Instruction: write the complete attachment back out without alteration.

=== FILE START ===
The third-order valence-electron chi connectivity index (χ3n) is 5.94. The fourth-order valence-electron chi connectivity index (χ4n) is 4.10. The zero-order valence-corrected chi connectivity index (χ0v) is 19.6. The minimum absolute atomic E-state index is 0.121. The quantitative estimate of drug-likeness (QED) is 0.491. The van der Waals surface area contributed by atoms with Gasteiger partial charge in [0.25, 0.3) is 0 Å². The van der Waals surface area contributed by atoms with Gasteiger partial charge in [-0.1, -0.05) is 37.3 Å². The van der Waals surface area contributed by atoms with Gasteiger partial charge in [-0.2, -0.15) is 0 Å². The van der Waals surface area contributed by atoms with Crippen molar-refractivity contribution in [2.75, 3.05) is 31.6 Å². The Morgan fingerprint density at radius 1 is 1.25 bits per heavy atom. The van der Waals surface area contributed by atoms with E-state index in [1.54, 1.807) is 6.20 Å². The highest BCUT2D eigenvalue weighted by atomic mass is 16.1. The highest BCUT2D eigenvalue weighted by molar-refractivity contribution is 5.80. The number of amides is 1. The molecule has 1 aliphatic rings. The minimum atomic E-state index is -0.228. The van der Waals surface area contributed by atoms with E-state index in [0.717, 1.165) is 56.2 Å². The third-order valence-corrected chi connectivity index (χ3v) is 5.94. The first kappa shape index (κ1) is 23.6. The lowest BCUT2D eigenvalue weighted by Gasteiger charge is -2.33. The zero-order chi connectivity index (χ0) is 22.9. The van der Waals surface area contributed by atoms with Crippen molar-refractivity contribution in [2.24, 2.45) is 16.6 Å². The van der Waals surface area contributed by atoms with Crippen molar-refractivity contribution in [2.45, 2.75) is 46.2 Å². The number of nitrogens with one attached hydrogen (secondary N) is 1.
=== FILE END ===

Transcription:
The third-order valence-electron chi connectivity index (χ3n) is 5.94. The fourth-order valence-electron chi connectivity index (χ4n) is 4.10. The zero-order valence-corrected chi connectivity index (χ0v) is 19.6. The minimum absolute atomic E-state index is 0.121. The quantitative estimate of drug-likeness (QED) is 0.491. The van der Waals surface area contributed by atoms with Gasteiger partial charge in [0.25, 0.3) is 0 Å². The van der Waals surface area contributed by atoms with Gasteiger partial charge in [-0.1, -0.05) is 37.3 Å². The van der Waals surface area contributed by atoms with Gasteiger partial charge in [-0.2, -0.15) is 0 Å². The van der Waals surface area contributed by atoms with Crippen molar-refractivity contribution in [2.75, 3.05) is 31.6 Å². The Morgan fingerprint density at radius 1 is 1.25 bits per heavy atom. The van der Waals surface area contributed by atoms with E-state index in [1.54, 1.807) is 6.20 Å². The highest BCUT2D eigenvalue weighted by atomic mass is 16.1. The highest BCUT2D eigenvalue weighted by molar-refractivity contribution is 5.80. The number of amides is 1. The molecule has 1 aliphatic rings. The minimum atomic E-state index is -0.228. The van der Waals surface area contributed by atoms with E-state index in [0.717, 1.165) is 56.2 Å². The third-order valence-corrected chi connectivity index (χ3v) is 5.94. The first kappa shape index (κ1) is 23.6. The lowest BCUT2D eigenvalue weighted by Gasteiger charge is -2.33. The zero-order chi connectivity index (χ0) is 22.9. The van der Waals surface area contributed by atoms with Crippen molar-refractivity contribution in [2.24, 2.45) is 16.6 Å². The van der Waals surface area contributed by atoms with Crippen molar-refractivity contribution in [2.45, 2.75) is 46.2 Å². The number of nitrogens with one attached hydrogen (secondary N) is 1.